• Demonstrated partnership. Applicant mentoring organizations must have established a formal relationship with a juvenile justice agency to be eligible for Category 3. Evidence of this formal relationship must be a fully executed memorandum of understanding between the agencies, and can be established specifically in response to this funding opportunity. However, agencies demonstrating existing relationships with a juvenile justice agency will receive priority consideration.
  • Youth and law enforcement engagement. Applicant organizations are encouraged to provide opportunities for youth and law enforcement engagement as part of their program model or approach. This can include using law enforcement personnel as mentors or creating activities where targeted youth have positive interactions with law enforcement personnel. Applicants will develop and implement mentoring programs and strategies designed for youth referred to a juvenile justice agency. Applicants are expected to incorporate best practices in mentoring derived from research and related literature. Applicants are encouraged to consider a variety of mentoring approaches, such as one-on-one, group, student/peer, team, educational, and sports mentoring; professional development coaching; and other approaches best suited to meet the needs of the target population.

Category 4—Mentoring Strategies for Youth Impacted by Opioids (Project Sites). This category supports youth mentoring organizations that have a demonstrated partnership (via a memorandum of understanding) with a public or private substance abuse treatment agency. The focus of this category is to provide mentoring services as part of a prevention, treatment, and supportive approach for those youth impacted by opioids. It is expected that mentoring organizations will develop and implement innovative mentoring approaches for this target population of youth. This may include a variety of practices, including but not limited to those informed by research on cognitive behavioral, contingency management, or any 12-step facilitation interventions and techniques. In addition, while funding may be used to support activities as part of the proposed mentoring model (i.e., recreational activities, skill-building activities for the youth focused on relapse prevention, drug prevention education, transportation, incidental costs for the mentor), it may not be used to fund direct service delivery as part of the model (i.e., mental health/substance abuse counselor, residential placement services). According to the National Institute on Drug Abuse, the estimated relapse rate for drug abuse treatment programs is between 40 and 60 percent. The increased stress of leaving treatment and returning to a home or community with multiple risk factors without adequate supports can contribute to relapse and additional criminal behavior. This category will use the impact of high-quality mentoring services to help prevent relapse and will provide training to mentors to understand the signs and symptoms of opioid abuse for those at risk of using opioids. Priority considerations for Category 4 include the following:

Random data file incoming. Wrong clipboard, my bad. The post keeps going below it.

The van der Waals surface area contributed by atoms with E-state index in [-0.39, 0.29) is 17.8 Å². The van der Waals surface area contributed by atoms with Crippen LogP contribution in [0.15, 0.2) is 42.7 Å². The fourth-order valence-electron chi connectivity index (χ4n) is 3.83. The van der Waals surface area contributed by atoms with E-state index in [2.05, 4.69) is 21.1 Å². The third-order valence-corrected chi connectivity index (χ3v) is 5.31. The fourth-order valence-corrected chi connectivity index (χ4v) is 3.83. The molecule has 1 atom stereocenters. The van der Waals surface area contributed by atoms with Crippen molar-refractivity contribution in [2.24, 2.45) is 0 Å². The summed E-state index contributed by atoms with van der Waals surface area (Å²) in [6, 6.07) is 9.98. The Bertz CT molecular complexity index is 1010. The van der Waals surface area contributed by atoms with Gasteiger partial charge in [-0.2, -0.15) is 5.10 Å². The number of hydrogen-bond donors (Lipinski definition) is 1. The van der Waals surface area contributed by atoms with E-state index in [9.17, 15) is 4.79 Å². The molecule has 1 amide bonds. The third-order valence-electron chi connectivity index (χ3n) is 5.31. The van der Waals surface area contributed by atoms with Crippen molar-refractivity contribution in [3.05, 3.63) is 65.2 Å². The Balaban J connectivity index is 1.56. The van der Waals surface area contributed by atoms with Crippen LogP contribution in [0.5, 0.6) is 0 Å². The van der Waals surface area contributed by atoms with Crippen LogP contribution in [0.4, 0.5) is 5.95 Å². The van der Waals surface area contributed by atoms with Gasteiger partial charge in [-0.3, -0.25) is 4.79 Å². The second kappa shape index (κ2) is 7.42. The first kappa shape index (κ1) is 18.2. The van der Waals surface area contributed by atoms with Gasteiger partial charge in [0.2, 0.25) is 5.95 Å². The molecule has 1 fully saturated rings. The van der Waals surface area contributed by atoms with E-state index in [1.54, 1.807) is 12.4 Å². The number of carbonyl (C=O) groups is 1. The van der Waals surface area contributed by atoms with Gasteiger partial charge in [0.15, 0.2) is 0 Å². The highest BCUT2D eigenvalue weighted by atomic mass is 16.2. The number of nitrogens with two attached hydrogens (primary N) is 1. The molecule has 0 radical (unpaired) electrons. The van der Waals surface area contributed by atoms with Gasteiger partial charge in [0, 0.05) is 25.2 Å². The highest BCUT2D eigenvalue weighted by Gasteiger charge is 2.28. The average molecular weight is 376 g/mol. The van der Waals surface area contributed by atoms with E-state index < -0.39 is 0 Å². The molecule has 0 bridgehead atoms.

• Target population. The priority target population must include those youth impacted by opioids. This includes youth who are currently using or have used opioids, youth at high risk for using opioids (i.e., presence of individual, family, and community risk factors for substance abuse), and youth with family members who are currently using or have used opioids. The goal of the mentoring and supportive services is to help prevent the youth from using opioids in the first place, ensure that youth who have used opioids are successful in their recovery efforts, and provide support and guidance to youth with family members who are currently using or have used opioids. To demonstrate how they are serving communities with highest need and targeting not only youth who are using or at high risk for using opioids but also those youth who are seriously impacted by parents or family members who are addicted to opioids, applicants could discuss how they will target those communities that have high per capita levels of primary treatment admissions for opioids.
  • Demonstrated partnership. Applicant mentoring organizations must have established a formal relationship with a public or private substance abuse treatment agency. Evidence of this formal relationship must be a fully executed memorandum of understanding between the agencies, and can be established specifically in response to this initiative. However, agencies demonstrating existing relationships with a substance abuse treatment agency will receive priority consideration.
  • Rural communities. This initiative is interested in expanding the presence of mentoring services in rural communities. For this category, priority will be given to those applicants that target services to youth in rural communities across the country.

Category 5—Statewide and Regional Mentoring Initiative for Youth Impacted by Opioids. This category will support a more broad-based approach to building mentoring program capacity in targeted regions throughout the country to help youth impacted by opioids. Only states, federally recognized tribes, and national organizations are eligible to apply for this category. This category will support statewide or regional approaches to expanding mentoring services for these targeted youth. This may include states providing subgrants to mentoring organizations in particular regions (especially rural communities), tribes supporting various mentoring programs operating throughout a reservation, and national organizations funding active chapters or subrecipients in specific regions across the country (especially rural communities) with demonstrated high levels of opioid abuse. It is expected that mentoring organizations will develop and implement innovative mentoring approaches for this target population of youth. This may include a variety of practices, including but not limited to those informed by research on cognitive behavioral, contingency management, or any 12-step facilitation interventions and techniques. In addition, while funding may be used to support activities as part of the proposed mentoring model (i.e., recreational activities, skill-building activities for the youth focused on relapse prevention, drug prevention education, transportation, incidental costs for the mentor), it may not be used to fund direct service delivery as part of the model (i.e., mental health/substance abuse counselor, residential placement services). Priority considerations for Category 5 include the following: